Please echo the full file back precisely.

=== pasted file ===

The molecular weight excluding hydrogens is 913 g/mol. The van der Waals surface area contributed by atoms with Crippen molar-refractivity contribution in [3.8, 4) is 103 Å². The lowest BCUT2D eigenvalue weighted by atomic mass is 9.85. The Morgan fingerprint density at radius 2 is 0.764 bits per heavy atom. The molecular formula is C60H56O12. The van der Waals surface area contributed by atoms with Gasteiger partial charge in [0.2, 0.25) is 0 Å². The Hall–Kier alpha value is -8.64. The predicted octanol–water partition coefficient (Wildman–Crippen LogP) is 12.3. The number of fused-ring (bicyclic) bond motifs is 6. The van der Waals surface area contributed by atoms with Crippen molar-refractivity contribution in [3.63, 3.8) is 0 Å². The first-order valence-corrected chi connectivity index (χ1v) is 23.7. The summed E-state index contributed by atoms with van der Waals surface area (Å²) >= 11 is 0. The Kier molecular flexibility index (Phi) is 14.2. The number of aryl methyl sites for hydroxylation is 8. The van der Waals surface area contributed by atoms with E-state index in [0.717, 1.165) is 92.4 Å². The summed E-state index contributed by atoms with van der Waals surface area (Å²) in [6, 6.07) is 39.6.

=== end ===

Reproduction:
The molecular weight excluding hydrogens is 913 g/mol. The van der Waals surface area contributed by atoms with Crippen molar-refractivity contribution in [3.8, 4) is 103 Å². The lowest BCUT2D eigenvalue weighted by atomic mass is 9.85. The Morgan fingerprint density at radius 2 is 0.764 bits per heavy atom. The molecular formula is C60H56O12. The van der Waals surface area contributed by atoms with Gasteiger partial charge in [0.2, 0.25) is 0 Å². The Hall–Kier alpha value is -8.64. The predicted octanol–water partition coefficient (Wildman–Crippen LogP) is 12.3. The number of fused-ring (bicyclic) bond motifs is 6. The van der Waals surface area contributed by atoms with Crippen molar-refractivity contribution in [3.63, 3.8) is 0 Å². The first-order valence-corrected chi connectivity index (χ1v) is 23.7. The summed E-state index contributed by atoms with van der Waals surface area (Å²) >= 11 is 0. The Kier molecular flexibility index (Phi) is 14.2. The number of aryl methyl sites for hydroxylation is 8. The van der Waals surface area contributed by atoms with E-state index in [0.717, 1.165) is 92.4 Å². The summed E-state index contributed by atoms with van der Waals surface area (Å²) in [6, 6.07) is 39.6.